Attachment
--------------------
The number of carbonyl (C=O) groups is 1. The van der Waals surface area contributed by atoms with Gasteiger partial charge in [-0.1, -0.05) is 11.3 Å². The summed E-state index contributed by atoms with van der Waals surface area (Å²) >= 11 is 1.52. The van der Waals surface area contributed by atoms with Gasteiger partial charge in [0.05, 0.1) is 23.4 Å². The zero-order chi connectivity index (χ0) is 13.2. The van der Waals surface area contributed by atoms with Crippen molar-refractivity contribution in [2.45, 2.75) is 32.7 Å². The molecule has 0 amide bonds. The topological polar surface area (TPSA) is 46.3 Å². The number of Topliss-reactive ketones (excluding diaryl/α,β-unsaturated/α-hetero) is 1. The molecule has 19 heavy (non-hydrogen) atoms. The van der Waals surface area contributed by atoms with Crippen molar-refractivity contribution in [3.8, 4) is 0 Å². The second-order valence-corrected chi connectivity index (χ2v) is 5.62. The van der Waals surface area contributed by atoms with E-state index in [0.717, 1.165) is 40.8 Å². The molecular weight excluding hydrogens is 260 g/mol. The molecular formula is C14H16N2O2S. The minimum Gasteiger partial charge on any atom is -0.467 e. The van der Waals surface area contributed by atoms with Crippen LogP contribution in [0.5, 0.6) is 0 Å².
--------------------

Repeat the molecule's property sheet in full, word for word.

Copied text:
The number of carbonyl (C=O) groups is 1. The van der Waals surface area contributed by atoms with Gasteiger partial charge in [-0.1, -0.05) is 11.3 Å². The summed E-state index contributed by atoms with van der Waals surface area (Å²) >= 11 is 1.52. The van der Waals surface area contributed by atoms with Gasteiger partial charge in [0.05, 0.1) is 23.4 Å². The zero-order chi connectivity index (χ0) is 13.2. The van der Waals surface area contributed by atoms with Crippen molar-refractivity contribution in [2.45, 2.75) is 32.7 Å². The molecule has 0 amide bonds. The topological polar surface area (TPSA) is 46.3 Å². The number of Topliss-reactive ketones (excluding diaryl/α,β-unsaturated/α-hetero) is 1. The molecule has 19 heavy (non-hydrogen) atoms. The van der Waals surface area contributed by atoms with Crippen molar-refractivity contribution in [3.8, 4) is 0 Å². The second-order valence-corrected chi connectivity index (χ2v) is 5.62. The van der Waals surface area contributed by atoms with E-state index in [0.717, 1.165) is 40.8 Å². The molecular weight excluding hydrogens is 260 g/mol. The molecular formula is C14H16N2O2S. The minimum Gasteiger partial charge on any atom is -0.467 e. The van der Waals surface area contributed by atoms with Crippen LogP contribution in [0.5, 0.6) is 0 Å².